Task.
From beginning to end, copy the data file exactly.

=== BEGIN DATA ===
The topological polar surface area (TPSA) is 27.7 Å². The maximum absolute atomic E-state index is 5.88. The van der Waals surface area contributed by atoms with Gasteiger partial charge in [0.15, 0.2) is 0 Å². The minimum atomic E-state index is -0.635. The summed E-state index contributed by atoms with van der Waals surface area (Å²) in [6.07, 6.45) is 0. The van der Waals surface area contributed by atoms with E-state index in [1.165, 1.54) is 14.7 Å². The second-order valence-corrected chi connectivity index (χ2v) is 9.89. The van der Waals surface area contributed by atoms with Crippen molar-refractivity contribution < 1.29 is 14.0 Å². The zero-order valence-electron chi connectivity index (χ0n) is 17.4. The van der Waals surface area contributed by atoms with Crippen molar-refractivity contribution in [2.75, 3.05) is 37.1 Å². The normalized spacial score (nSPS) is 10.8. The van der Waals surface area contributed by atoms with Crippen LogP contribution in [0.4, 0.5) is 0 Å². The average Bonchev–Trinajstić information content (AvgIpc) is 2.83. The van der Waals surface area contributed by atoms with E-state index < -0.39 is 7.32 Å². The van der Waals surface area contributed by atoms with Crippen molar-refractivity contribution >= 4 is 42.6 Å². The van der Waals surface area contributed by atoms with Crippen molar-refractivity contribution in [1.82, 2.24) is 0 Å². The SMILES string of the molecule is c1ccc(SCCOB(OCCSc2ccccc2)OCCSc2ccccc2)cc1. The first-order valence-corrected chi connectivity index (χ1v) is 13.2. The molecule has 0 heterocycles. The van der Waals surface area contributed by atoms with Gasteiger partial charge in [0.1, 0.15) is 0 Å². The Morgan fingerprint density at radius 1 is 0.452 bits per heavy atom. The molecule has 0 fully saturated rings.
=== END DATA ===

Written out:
The topological polar surface area (TPSA) is 27.7 Å². The maximum absolute atomic E-state index is 5.88. The van der Waals surface area contributed by atoms with Gasteiger partial charge in [0.15, 0.2) is 0 Å². The minimum atomic E-state index is -0.635. The summed E-state index contributed by atoms with van der Waals surface area (Å²) in [6.07, 6.45) is 0. The van der Waals surface area contributed by atoms with E-state index in [1.165, 1.54) is 14.7 Å². The second-order valence-corrected chi connectivity index (χ2v) is 9.89. The van der Waals surface area contributed by atoms with Crippen molar-refractivity contribution < 1.29 is 14.0 Å². The zero-order valence-electron chi connectivity index (χ0n) is 17.4. The van der Waals surface area contributed by atoms with Crippen molar-refractivity contribution in [2.75, 3.05) is 37.1 Å². The normalized spacial score (nSPS) is 10.8. The van der Waals surface area contributed by atoms with Crippen LogP contribution in [0.4, 0.5) is 0 Å². The average Bonchev–Trinajstić information content (AvgIpc) is 2.83. The van der Waals surface area contributed by atoms with E-state index < -0.39 is 7.32 Å². The van der Waals surface area contributed by atoms with Crippen molar-refractivity contribution >= 4 is 42.6 Å². The van der Waals surface area contributed by atoms with Crippen molar-refractivity contribution in [1.82, 2.24) is 0 Å². The SMILES string of the molecule is c1ccc(SCCOB(OCCSc2ccccc2)OCCSc2ccccc2)cc1. The first-order valence-corrected chi connectivity index (χ1v) is 13.2. The molecule has 0 heterocycles. The van der Waals surface area contributed by atoms with Gasteiger partial charge in [0.1, 0.15) is 0 Å². The Morgan fingerprint density at radius 1 is 0.452 bits per heavy atom. The molecule has 0 fully saturated rings.